For many trucking business owners, an all-cash deal is the ultimate dream. What could be better than exiting the market with a large lump sum and no strings? As it turns out, 100 percent cash deals are no longer all they’re cracked up to be. While cash transactions occasionally occur in the trucking industry, they have become few and far between for a number of reasons.
Once the norm, cash deals began to fall out of favor when traditional lenders tightened their guidelines for business loans and SBA goodwill financing became less readily available. Unless you are selling a trucking company to a private equity group or an especially large corporation, it’s unlikely that the buyer will have enough cash on hand to cover the purchase price. Therefore, some amount of financing will be necessary to make a deal happen. When bank loans and private investments won’t cut it, many owners find that offering to carry a note helps bridge the gap between your asking price and what a buyer can afford.
If you’re dead-set on receiving nothing but cash for your small trucking company for sale, be prepared to accept a below-value price. Because few investors have the funds to pay for a business upfront, putting strict limits on deal structure shrinks the buyer pool by eliminating qualified candidates – some of whom might have been willing to pay above and beyond value for strategic benefits offered by your company. For those buyers who can afford to pay cash, fronting such a large amount of their own money – and taking on potentially large debts – increases risk. When buyers are forced to shoulder most of the risk associated with a deal, they will discount their price accordingly. By agreeing to finance a portion of the sale or accept contingent payments, sellers have the ability to balance risk and boost buyer confidence, allowing investors to increase their price.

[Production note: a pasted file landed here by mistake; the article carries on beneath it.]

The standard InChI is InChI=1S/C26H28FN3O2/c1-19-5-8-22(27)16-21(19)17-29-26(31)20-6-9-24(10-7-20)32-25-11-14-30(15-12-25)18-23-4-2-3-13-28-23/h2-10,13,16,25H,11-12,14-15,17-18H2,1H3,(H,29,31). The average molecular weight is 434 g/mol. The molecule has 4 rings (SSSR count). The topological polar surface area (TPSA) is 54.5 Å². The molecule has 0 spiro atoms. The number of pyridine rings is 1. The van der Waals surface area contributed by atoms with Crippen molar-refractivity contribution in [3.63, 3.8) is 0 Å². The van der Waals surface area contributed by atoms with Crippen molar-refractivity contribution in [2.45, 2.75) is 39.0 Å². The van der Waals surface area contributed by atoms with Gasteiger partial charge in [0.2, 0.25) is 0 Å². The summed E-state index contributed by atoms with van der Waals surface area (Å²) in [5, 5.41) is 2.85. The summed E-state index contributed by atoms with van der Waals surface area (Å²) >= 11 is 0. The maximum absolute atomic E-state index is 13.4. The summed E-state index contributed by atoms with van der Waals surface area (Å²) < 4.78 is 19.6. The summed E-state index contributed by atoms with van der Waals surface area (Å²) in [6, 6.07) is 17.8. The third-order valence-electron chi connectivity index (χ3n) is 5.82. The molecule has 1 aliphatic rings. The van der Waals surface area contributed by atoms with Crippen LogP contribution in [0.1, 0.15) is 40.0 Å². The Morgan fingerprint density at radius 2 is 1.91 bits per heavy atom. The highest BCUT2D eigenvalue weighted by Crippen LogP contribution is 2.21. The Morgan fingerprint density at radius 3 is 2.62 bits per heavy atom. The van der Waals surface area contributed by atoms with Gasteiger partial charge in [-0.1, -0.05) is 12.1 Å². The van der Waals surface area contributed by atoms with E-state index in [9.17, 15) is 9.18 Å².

As you price a trucking company for sale, it’s important to consider the actual amount you’ll receive from a transaction. When planning their post-sale life, many sellers forget to keep in mind that their transaction is taxable. Taxes will vary based on the classification of a business and structure of the sale. But in general, if a seller receives a lump sum, federal taxes – and possibly state and local taxes – will be due in large single payments as well. However, if a buyer is allowed to make payments over a designated period of time, it may possible for the seller to defer taxable gains. It’s better to keep your dollars tied up in a well-performing business than earning zero returns in Uncle Sam’s back pocket.
There are many ways to structure the sale of a truck business. But by forgoing some cash to boost buyer convenience, sellers can often boost their own outcome.